The first 70 pages of the book form the launch pad for the remainder, the bulk of which is devoted to Manley’s institutional work with an eloquent coda concerning the late residential and public work that exhibits a remarkable synthesis of International notions of form and economy and the Mediterranean style’s exotic vernacular. Lynn and Penabad assert that the first indication of Manley’s shift in ideals is best represented in her diagram for a proposed music auditorium for the university. The blueprint, comprised of a simple plan, longitudinal section and transverse section, is all "swoops, curves, and broad spans," centralized around a single gesture born of engineering calculations. While Lynn and Penabad (perhaps inappropriately) reference the shape of a household iron in their description of the plan, these drawings predate some of the most significant work of Saarinen and Niemeyer (with which it shares an unquestionable resemblance). Le Corbusier’s "Air Resistance of Various Forms" from Towards A New Architecture is openly referenced.

Some of most inspiring visual material included by Lynn and Penabad relates to Manley’s building designs for the University of Miami. Most of these renderings reside in the University of Miami Library in Coral Gables’ department of Special Collections. The strongest images include the preliminary design for a classroom building in multiple views, sketches for a marine lab that was never built, an amazing aerial perspective of the "Central Group" of campus buildings (which quite conceivably would have made an interesting book cover), a pencil rendering of a student dormitory and Fine Arts building group, and actual photos of temporary buildings, administration buildings and veterans’ housing. The most exciting building documented in the book, however, is Manley’s Memorial Classroom Building, which exemplifies institutional or university architecture’s essence of the bar building type and its modular counterparts.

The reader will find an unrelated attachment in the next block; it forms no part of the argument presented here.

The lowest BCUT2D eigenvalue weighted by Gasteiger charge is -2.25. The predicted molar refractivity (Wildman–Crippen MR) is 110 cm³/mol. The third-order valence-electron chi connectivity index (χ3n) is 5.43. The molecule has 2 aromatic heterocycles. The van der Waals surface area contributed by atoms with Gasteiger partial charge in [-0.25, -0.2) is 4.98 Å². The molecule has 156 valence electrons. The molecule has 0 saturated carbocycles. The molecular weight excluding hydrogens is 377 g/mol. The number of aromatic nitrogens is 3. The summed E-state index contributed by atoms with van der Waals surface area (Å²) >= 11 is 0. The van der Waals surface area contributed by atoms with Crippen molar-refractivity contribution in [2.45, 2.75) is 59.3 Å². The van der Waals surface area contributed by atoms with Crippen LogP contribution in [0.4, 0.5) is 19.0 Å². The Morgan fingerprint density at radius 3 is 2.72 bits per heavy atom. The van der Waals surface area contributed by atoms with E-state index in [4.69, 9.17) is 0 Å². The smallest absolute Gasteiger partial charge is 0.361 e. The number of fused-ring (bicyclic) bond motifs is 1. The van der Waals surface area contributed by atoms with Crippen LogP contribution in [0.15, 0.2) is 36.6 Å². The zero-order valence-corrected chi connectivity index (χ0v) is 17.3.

This particular building, consistent with the International style, has a reinforced concrete frame finished with an exposed concrete scrim and cantilevered galleries. The siting conforms to an underlying grid which eventuates the morphology of the Central Group. The building’s major axis is oriented towards the prevailing winds, and the galleries and stairs are open to the air. The facades, harmonious in their individuation and defined by recessed and operable fenestration, are vertically expressive yet minimal concrete structural elements—a volumetric play of forms, rhythmic or syncopated tectonic features (such as vertical fins that scoop light), and a breathtaking guardrail. The outdoor lobby is indicative of Manley’s admiration of the South Florida landscape. Where this building is lifted off the ground, Manley successfully brings the classroom to the outside. Also significant, according to the authors, is the publicity this building achieved. Like the "campus-beauty-queen subjects" in the photos, Lynn and Penabad embrace Manley’s work at the University of Miami and elsewhere lovingly.